Partisans, seen by many as the godfathers of the flourishing UK prog jazz scene, plough their own idiosyncratic path on this their fifth album, and first to appear on London label of the moment Whirlwind. The title conjures up fears of a blues rock abomination but thankfully the gentlemen have refrained from donning bandanas or placing cigarettes in the band of a wide brimmed hat to instead produce an eclectic treat.
The dominant colour of the musical palette may well be Silent Way/Bitches Brew era Miles Davis but this is no pastiche, Partisans add their own colours, textures, emphases and accents. So while there might be references to the "It's About That Time" bass line on "Low Glow" or a touch of "Shhhh/Peaceful" in the cymbal on "Icicle Architects" they never overwhelm the overall feel and the band add more than enough to pull the music in different directions. The blend with the light African influenced guitar lines on opener "Flip the Sneck" is particularly effective for example.
Even the title track, which you might reasonably suspect ran the greatest risk of rocking out, neatly subverts the opening "Bitches Brew" keyboard stabs by running an ominous "Papa Was A Rolling Stone" type bass line underneath the wah wah guitar until the band enter with an intriguing circular rhythm. The jump closer to Norman Whitfield territory works well and puts the piece in a wholly different placemore Temptations than Ten Years After. Phil Robson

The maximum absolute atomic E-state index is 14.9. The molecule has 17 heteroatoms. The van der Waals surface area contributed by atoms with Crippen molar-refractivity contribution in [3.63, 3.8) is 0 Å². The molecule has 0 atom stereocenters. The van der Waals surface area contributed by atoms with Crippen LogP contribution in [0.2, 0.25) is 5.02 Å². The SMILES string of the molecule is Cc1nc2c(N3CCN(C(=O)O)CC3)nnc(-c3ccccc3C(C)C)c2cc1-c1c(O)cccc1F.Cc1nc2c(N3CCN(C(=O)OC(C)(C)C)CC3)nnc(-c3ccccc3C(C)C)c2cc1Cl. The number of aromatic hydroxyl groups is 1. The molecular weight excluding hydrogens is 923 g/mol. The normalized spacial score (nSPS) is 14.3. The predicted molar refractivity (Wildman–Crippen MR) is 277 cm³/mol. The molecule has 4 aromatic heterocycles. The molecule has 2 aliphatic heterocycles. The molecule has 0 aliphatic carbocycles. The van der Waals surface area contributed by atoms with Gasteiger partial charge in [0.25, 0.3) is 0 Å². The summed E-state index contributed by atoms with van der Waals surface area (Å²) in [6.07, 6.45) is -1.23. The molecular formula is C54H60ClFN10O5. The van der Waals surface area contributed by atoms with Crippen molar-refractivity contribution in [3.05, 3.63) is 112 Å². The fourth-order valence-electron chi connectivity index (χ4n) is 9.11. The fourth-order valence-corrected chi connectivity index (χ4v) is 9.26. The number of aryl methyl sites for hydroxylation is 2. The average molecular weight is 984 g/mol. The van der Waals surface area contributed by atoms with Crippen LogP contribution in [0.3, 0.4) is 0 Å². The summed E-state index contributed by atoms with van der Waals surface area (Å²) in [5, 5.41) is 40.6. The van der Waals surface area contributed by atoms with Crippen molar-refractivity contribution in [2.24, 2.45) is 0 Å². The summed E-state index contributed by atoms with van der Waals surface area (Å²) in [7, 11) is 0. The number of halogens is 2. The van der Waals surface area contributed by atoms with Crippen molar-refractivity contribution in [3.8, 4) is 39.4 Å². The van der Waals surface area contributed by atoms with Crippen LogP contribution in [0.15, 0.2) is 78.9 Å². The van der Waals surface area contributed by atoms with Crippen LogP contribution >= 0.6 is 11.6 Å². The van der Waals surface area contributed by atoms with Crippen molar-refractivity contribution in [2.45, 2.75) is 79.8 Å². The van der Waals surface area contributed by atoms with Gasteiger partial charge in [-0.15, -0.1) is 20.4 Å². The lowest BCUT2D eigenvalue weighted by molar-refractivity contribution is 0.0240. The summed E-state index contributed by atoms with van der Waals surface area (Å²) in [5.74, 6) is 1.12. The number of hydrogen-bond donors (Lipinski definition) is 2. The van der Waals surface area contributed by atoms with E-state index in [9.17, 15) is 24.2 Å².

's heavily treated guitar sound and rhythmic control in the initial section is a good example of the restraint shown, being angular, studied and thoughtful.
Many of the tracks shift time signatures and keys in quixotic fashion, but without the unnatural random feeling that can occur in lesser hands. So "Overview" starts out like sixties Motown with its good time bass line and breezy, African horn riff, before merging back into a 70s Miles Davis feel again, a little like "Maiysha" on Get Up With It
in lightening effect if not specifics. Similarly the title track runs the reverse journey starting out in Bitches Brew
territory before hitting a blaxploitation soundtrack feel in its final section, a more swaggering take than the seasonally affective seventies cop show theme that fits well in "Thin Man."
This is clearly a talented group of musicians recorded well, updating the jazz templates of the past with clever juxtapositions and fine playing. Julian Siegel
in particular plays beautifully throughout take the airiness of his solo on "Veto" snaking around Robson's effective rhythmic accompaniment for example. Similarly, on "Low Glow" he fits a welcoming late night solo around Thaddeus Kelly
's bass to great effect.
This is an album to get swept up and along infilmic, rhythmic and inventive throughout it rarely settles for the obvious, expected path and it repays concentrated listening with countless new discoveries. Best of all no bandana required.